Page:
2.3 The Battle of Marathon: the role of Hippias, the role of the Plataeans and the Spartans, the progress of the battle, reasons for the Persian defeat, the roles of Miltiades and Callimachus.

Once the Persians had crossed the sea, they faced the challenge of landing their forces on Greek soil. In September 490BC the Persians found themselves off the coast of Attica, and ready to make their final move against the Athenians.
The Persians needed a place where their cavalry could be most effective. Hippias, the former tyrant of Athens, directed them to Marathon, some 26 miles from Athens. It provided a relatively flat plan, on which the cavalry could be easily disembarked and used to the Persians’ advantage.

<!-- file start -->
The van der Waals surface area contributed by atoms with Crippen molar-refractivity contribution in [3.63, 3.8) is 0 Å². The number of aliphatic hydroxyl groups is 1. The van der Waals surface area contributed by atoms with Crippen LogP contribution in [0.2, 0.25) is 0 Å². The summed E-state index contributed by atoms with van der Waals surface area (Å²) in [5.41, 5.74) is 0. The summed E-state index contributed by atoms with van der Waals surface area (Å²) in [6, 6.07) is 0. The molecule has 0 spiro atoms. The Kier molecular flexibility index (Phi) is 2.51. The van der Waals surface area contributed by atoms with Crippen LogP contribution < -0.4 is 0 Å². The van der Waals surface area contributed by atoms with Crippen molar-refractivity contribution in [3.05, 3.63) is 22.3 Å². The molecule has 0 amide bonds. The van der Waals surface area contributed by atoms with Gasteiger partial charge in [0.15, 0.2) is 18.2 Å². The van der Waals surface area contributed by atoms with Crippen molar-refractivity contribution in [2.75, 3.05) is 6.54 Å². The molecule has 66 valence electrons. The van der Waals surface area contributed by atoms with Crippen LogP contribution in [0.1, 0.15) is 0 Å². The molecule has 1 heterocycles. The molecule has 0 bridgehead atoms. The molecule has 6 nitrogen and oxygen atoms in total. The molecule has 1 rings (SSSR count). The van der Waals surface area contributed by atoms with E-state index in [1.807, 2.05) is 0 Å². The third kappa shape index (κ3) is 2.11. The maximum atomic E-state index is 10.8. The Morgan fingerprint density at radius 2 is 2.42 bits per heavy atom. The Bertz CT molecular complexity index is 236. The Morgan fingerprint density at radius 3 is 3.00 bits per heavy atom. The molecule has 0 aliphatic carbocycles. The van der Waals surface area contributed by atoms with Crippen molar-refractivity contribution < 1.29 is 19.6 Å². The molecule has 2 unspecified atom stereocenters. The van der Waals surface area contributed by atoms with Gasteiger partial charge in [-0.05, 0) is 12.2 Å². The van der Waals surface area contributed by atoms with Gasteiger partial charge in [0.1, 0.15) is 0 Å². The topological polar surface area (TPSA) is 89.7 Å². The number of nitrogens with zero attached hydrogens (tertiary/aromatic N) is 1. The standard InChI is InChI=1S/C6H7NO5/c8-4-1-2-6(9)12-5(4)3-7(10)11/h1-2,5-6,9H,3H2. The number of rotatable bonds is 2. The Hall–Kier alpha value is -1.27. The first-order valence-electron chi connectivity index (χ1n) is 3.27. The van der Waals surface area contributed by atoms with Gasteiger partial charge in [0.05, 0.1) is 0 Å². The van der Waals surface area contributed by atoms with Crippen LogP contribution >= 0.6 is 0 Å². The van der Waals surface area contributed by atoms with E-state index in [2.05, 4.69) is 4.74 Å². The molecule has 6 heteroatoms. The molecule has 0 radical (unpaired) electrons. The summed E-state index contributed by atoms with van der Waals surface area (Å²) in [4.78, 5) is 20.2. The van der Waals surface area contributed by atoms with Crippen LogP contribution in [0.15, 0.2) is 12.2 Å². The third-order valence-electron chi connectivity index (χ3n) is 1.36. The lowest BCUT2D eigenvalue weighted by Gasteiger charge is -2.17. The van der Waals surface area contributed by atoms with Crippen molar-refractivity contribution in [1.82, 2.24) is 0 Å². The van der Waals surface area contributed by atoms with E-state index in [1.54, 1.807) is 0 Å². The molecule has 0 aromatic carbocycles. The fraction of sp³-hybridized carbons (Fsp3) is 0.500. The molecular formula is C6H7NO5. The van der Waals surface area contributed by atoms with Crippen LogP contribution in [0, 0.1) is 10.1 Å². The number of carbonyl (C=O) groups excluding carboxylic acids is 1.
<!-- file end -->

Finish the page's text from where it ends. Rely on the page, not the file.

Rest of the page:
Doubtless Hippias was hoping that he might regain a position of power within Athens, perhaps as a tyrant entrusted to rule by Darius. Herodotus tells us that the night before they landed Hippias dreamt that he was sleeping with his mother, and he thought that his dream meant that he would return to Athens and take power. However, as he was directing the troops ashore, he began to cough violently, and coughed one of his teeth out. It fell in the sand, but he could not find it. He turned to his companions and commented that they would never conquer this land, and that the only part of it which he would possess was the part which his tooth now held.